What the infotainment channel boom means for brands

The recent spate of launches prompts the question, is it fragmenting the genre or adding to its growth?

e4m by Collin Furtado
Updated: Sep 2, 2014 8:41 AM
What the infotainment channel boom means for brands

Infotainment channels have been a niche genre on Indian television. According to TAM Telepedia (a joint initiative between exchange4media and TAM that gives a weekly synopsis of viewership patterns across TV platforms) week 30 to week 34 (July 20 – August 23, 2014) saw the infotainment genre at 1.2 per cent market share, with nether gains nor losses from last week to this week. Though this may be a small market share, the genre commands a much larger viewership share than other genres like English Movies (0.7 per cent), English News (0.1 per cent), Hindi Business News (0.1 per cent), English GECs (0.2 per cent), Telugu Movies (1 per cent) and Lifestyle (0.2 per cent).

In the context of the recent boom in the number of infotainment channels, we wanted to know whether it has fragmented the genre or helped it grow.

Channels of growth 

According to Tarun Nigam, Director, PM Media Solutions, the market share for infotainment channels in India has grown by 7 per cent.

Sangeetha Aiyer, VP & Head, Marketing, A+E Networks (History TV18), puts the growth even higher.

“Since our launch in 2011, the genre has grown by about 27 per cent. It is worth noting that this growth is not a result of cannibalising within the genre; we have brought in new viewers based on fresh content that did not exist in the Indian television space before,” Aiyar says.

Market leader National Geographic Channel (NGC) also vouches for the genre's strong growth, despite the slew of launches.

“This speaks volumes of the continued relevance of this genre for the Indian viewer. The growing Nat Geo viewer base now cuts across Target Groups [TGs], markets and genders and this has been a major contributor to the growth of infotainment overall,” says Swati Mohan, VP, Programming & Content, National Geographic & Fox International Channels.

The TAM universe only counts any infotainment channels’ English feeds, and not the ratings of the other language feeds like Hindi, Tamil, Telugu and Bengali. Almost all infotainment channels are available in these five languages. If the ratings agency was to incorporate this into the  calculation, it would definitely be much more than what it is now.

The winning strategy

While some infotainment channels prefer to concentrate on building content, others have decided to make themselves available to audiences on second and third screens.

Nat Geo, for example, has focused on variety of content for viewers.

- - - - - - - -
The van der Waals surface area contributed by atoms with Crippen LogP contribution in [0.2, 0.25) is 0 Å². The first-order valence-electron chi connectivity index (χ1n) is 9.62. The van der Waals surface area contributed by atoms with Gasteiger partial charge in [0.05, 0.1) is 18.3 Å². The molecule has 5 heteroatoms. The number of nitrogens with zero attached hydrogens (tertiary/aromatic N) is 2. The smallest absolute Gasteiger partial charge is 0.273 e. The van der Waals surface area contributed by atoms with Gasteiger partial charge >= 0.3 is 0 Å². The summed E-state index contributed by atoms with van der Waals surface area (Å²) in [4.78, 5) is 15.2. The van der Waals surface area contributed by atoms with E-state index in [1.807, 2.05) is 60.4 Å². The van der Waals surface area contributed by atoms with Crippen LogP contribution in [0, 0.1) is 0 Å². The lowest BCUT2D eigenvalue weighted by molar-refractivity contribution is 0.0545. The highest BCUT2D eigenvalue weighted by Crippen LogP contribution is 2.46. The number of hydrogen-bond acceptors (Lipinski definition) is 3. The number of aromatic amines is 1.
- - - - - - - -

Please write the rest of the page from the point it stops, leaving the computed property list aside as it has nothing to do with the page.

“The classic franchises like Banged Up Abroad, Air Crash Investigation and the blue chip wildlife shows continue to attract the all-time Nat Geo fan. The new brand of brain entertainment through shows like Brain Games, Do or Die and Science of Stupid, through their approach of fun learning, have managed to increase the existing fan base, as well as bring newer, younger audiences to the channel,” says Mohan.

History TV18 chooses to be at the fore of the digital front.

“Our channel has been at the forefront of digital and social media since its launch. In order to remain relevant to the way audiences consume content and stay ahead of competition, History TV18 launched the first second-screen app in the factual entertainment genre. Viewers can see their chats live on TV via a ticker, taking viewer engagement to the next level, and allowing them to connect with all other fans watching the same show in real time,” says Aiyer.

Brands eye targeted reach

Brands mostly see these channels as a way of reaching niche audiences.

“While you have GEC for masses, these channels target the niche. There is viewership for them. But they address a particular group of people who are interested in that kind of infotainment content. So there is a market for it. Typically, premium, evolved brands are the ones which look at those kinds of channels,” says Mayank Shah, Deputy Marketing Manager, Parle Products.         

Amit Tiwari, Director, Country Head, Media, Philips India, feels it all depends on the TG.

“Yes it is a niche genre, but there is very high affinity index; people who actually view those channels on a regular basis. So it depends upon the portfolio of the product and the brand that you need to look at, and then you can actually see the impact it makes on your particular media plan,” Tiwari feels.

Perhaps it is safe to say that though infotainment channels are growing, they are still considered niche. So while there is a long way to go before brands can consider them as the way to reach a large audience, infotainment channels definitely help brands looking for targeted reach.  

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